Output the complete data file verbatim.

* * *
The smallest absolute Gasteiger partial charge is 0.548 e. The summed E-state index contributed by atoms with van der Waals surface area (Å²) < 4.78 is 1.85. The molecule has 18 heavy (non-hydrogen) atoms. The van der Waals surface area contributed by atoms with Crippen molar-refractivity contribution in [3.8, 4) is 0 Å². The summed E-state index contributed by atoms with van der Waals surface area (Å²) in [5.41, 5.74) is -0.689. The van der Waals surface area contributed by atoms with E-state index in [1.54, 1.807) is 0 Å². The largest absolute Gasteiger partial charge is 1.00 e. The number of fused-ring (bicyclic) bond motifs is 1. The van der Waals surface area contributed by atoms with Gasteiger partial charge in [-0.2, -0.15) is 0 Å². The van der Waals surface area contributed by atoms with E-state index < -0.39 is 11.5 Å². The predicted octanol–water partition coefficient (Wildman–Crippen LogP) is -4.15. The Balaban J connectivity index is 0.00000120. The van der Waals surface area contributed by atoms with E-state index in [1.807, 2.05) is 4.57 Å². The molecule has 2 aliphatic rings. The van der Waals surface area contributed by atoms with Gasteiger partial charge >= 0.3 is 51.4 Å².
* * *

The smallest absolute Gasteiger partial charge is 0.548 e. The summed E-state index contributed by atoms with van der Waals surface area (Å²) < 4.78 is 1.85. The molecule has 18 heavy (non-hydrogen) atoms. The van der Waals surface area contributed by atoms with Crippen molar-refractivity contribution in [3.8, 4) is 0 Å². The summed E-state index contributed by atoms with van der Waals surface area (Å²) in [5.41, 5.74) is -0.689. The van der Waals surface area contributed by atoms with E-state index in [1.54, 1.807) is 0 Å². The largest absolute Gasteiger partial charge is 1.00 e. The number of fused-ring (bicyclic) bond motifs is 1. The van der Waals surface area contributed by atoms with Gasteiger partial charge in [-0.2, -0.15) is 0 Å². The van der Waals surface area contributed by atoms with E-state index < -0.39 is 11.5 Å². The predicted octanol–water partition coefficient (Wildman–Crippen LogP) is -4.15. The Balaban J connectivity index is 0.00000120. The van der Waals surface area contributed by atoms with E-state index in [1.807, 2.05) is 4.57 Å². The molecule has 2 aliphatic rings. The van der Waals surface area contributed by atoms with Gasteiger partial charge >= 0.3 is 51.4 Å².